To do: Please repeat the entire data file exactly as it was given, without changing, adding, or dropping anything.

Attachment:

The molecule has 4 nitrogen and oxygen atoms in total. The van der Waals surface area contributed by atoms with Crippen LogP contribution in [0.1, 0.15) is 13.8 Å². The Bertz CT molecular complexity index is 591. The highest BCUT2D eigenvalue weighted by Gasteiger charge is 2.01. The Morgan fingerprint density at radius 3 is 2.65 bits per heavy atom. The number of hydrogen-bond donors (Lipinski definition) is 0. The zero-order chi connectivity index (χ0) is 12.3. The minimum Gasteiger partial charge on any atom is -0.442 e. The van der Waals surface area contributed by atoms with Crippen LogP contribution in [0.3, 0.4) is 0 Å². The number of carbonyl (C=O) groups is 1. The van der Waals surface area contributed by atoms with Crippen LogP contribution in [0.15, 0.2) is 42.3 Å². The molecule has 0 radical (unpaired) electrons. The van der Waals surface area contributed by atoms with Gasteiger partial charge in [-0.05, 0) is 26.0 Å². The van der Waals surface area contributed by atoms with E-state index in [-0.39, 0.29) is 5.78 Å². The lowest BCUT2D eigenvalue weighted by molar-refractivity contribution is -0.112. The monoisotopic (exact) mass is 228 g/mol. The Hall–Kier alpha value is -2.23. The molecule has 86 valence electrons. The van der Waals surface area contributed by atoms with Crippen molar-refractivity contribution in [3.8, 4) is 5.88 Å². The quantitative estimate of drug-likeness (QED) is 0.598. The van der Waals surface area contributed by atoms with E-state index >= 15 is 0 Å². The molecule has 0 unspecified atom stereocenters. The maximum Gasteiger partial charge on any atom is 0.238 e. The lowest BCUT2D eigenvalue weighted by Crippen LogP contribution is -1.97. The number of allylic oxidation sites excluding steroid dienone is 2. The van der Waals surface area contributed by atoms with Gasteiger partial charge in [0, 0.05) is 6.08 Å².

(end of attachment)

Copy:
The molecule has 4 nitrogen and oxygen atoms in total. The van der Waals surface area contributed by atoms with Crippen LogP contribution in [0.1, 0.15) is 13.8 Å². The Bertz CT molecular complexity index is 591. The highest BCUT2D eigenvalue weighted by Gasteiger charge is 2.01. The Morgan fingerprint density at radius 3 is 2.65 bits per heavy atom. The number of hydrogen-bond donors (Lipinski definition) is 0. The zero-order chi connectivity index (χ0) is 12.3. The minimum Gasteiger partial charge on any atom is -0.442 e. The van der Waals surface area contributed by atoms with Crippen LogP contribution in [0.3, 0.4) is 0 Å². The number of carbonyl (C=O) groups is 1. The van der Waals surface area contributed by atoms with Crippen LogP contribution in [0.15, 0.2) is 42.3 Å². The molecule has 0 radical (unpaired) electrons. The van der Waals surface area contributed by atoms with Gasteiger partial charge in [-0.05, 0) is 26.0 Å². The van der Waals surface area contributed by atoms with E-state index in [-0.39, 0.29) is 5.78 Å². The lowest BCUT2D eigenvalue weighted by molar-refractivity contribution is -0.112. The monoisotopic (exact) mass is 228 g/mol. The Hall–Kier alpha value is -2.23. The molecule has 86 valence electrons. The van der Waals surface area contributed by atoms with Crippen molar-refractivity contribution in [3.8, 4) is 5.88 Å². The quantitative estimate of drug-likeness (QED) is 0.598. The van der Waals surface area contributed by atoms with E-state index >= 15 is 0 Å². The molecule has 0 unspecified atom stereocenters. The maximum Gasteiger partial charge on any atom is 0.238 e. The lowest BCUT2D eigenvalue weighted by Crippen LogP contribution is -1.97. The number of allylic oxidation sites excluding steroid dienone is 2. The van der Waals surface area contributed by atoms with Gasteiger partial charge in [0, 0.05) is 6.08 Å².